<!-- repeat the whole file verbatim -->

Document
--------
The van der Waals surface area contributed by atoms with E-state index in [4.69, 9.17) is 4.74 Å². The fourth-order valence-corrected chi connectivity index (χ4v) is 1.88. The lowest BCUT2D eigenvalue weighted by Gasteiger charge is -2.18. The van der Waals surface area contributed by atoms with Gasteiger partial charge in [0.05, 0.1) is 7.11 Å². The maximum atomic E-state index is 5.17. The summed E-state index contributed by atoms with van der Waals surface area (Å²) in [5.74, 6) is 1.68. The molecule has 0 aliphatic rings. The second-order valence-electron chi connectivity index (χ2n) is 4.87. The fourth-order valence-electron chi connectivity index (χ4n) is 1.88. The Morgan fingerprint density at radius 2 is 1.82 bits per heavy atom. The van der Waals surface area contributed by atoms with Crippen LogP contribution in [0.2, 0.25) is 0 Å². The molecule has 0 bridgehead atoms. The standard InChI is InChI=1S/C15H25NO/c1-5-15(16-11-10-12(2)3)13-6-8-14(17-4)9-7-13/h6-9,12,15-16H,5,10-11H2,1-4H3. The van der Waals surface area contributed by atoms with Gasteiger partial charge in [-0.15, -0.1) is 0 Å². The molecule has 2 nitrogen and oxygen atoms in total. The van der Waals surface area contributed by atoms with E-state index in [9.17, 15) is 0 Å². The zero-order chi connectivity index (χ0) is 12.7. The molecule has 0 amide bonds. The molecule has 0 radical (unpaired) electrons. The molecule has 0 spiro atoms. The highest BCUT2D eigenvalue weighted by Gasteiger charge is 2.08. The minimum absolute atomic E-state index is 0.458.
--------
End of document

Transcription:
The van der Waals surface area contributed by atoms with E-state index in [4.69, 9.17) is 4.74 Å². The fourth-order valence-corrected chi connectivity index (χ4v) is 1.88. The lowest BCUT2D eigenvalue weighted by Gasteiger charge is -2.18. The van der Waals surface area contributed by atoms with Gasteiger partial charge in [0.05, 0.1) is 7.11 Å². The maximum atomic E-state index is 5.17. The summed E-state index contributed by atoms with van der Waals surface area (Å²) in [5.74, 6) is 1.68. The molecule has 0 aliphatic rings. The second-order valence-electron chi connectivity index (χ2n) is 4.87. The fourth-order valence-electron chi connectivity index (χ4n) is 1.88. The Morgan fingerprint density at radius 2 is 1.82 bits per heavy atom. The van der Waals surface area contributed by atoms with Crippen LogP contribution in [0.2, 0.25) is 0 Å². The molecule has 0 bridgehead atoms. The standard InChI is InChI=1S/C15H25NO/c1-5-15(16-11-10-12(2)3)13-6-8-14(17-4)9-7-13/h6-9,12,15-16H,5,10-11H2,1-4H3. The van der Waals surface area contributed by atoms with Gasteiger partial charge in [-0.15, -0.1) is 0 Å². The molecule has 2 nitrogen and oxygen atoms in total. The van der Waals surface area contributed by atoms with E-state index in [9.17, 15) is 0 Å². The zero-order chi connectivity index (χ0) is 12.7. The molecule has 0 amide bonds. The molecule has 0 radical (unpaired) electrons. The molecule has 0 spiro atoms. The highest BCUT2D eigenvalue weighted by Gasteiger charge is 2.08. The minimum absolute atomic E-state index is 0.458.